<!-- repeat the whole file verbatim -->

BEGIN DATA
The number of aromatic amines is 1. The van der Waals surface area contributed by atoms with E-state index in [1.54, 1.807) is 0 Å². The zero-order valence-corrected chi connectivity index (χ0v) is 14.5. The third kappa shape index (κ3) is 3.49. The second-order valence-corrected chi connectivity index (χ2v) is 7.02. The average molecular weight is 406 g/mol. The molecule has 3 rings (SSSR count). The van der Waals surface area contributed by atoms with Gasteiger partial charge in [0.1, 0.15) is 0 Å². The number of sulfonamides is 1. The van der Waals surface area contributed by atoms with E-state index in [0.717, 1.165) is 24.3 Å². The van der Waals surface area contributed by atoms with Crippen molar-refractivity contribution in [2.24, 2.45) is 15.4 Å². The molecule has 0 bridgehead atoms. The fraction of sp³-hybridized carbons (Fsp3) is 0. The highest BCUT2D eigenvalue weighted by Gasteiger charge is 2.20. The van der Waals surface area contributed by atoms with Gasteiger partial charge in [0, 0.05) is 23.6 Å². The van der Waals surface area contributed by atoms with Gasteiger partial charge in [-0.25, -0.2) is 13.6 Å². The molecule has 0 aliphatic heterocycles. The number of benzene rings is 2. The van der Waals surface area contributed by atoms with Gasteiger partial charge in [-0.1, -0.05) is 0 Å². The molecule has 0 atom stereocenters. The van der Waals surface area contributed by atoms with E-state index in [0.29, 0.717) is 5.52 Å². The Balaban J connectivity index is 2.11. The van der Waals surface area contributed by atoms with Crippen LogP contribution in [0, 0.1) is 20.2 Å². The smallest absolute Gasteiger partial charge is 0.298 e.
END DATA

The number of aromatic amines is 1. The van der Waals surface area contributed by atoms with E-state index in [1.54, 1.807) is 0 Å². The zero-order valence-corrected chi connectivity index (χ0v) is 14.5. The third kappa shape index (κ3) is 3.49. The second-order valence-corrected chi connectivity index (χ2v) is 7.02. The average molecular weight is 406 g/mol. The molecule has 3 rings (SSSR count). The van der Waals surface area contributed by atoms with Gasteiger partial charge in [0.1, 0.15) is 0 Å². The number of sulfonamides is 1. The van der Waals surface area contributed by atoms with E-state index in [0.717, 1.165) is 24.3 Å². The van der Waals surface area contributed by atoms with Crippen molar-refractivity contribution in [2.24, 2.45) is 15.4 Å². The molecule has 0 bridgehead atoms. The fraction of sp³-hybridized carbons (Fsp3) is 0. The highest BCUT2D eigenvalue weighted by Gasteiger charge is 2.20. The van der Waals surface area contributed by atoms with Gasteiger partial charge in [0, 0.05) is 23.6 Å². The van der Waals surface area contributed by atoms with Gasteiger partial charge in [-0.25, -0.2) is 13.6 Å². The molecule has 0 aliphatic heterocycles. The number of benzene rings is 2. The van der Waals surface area contributed by atoms with Gasteiger partial charge in [-0.1, -0.05) is 0 Å². The molecule has 0 atom stereocenters. The van der Waals surface area contributed by atoms with E-state index in [0.29, 0.717) is 5.52 Å². The Balaban J connectivity index is 2.11. The van der Waals surface area contributed by atoms with Crippen LogP contribution in [0, 0.1) is 20.2 Å². The smallest absolute Gasteiger partial charge is 0.298 e.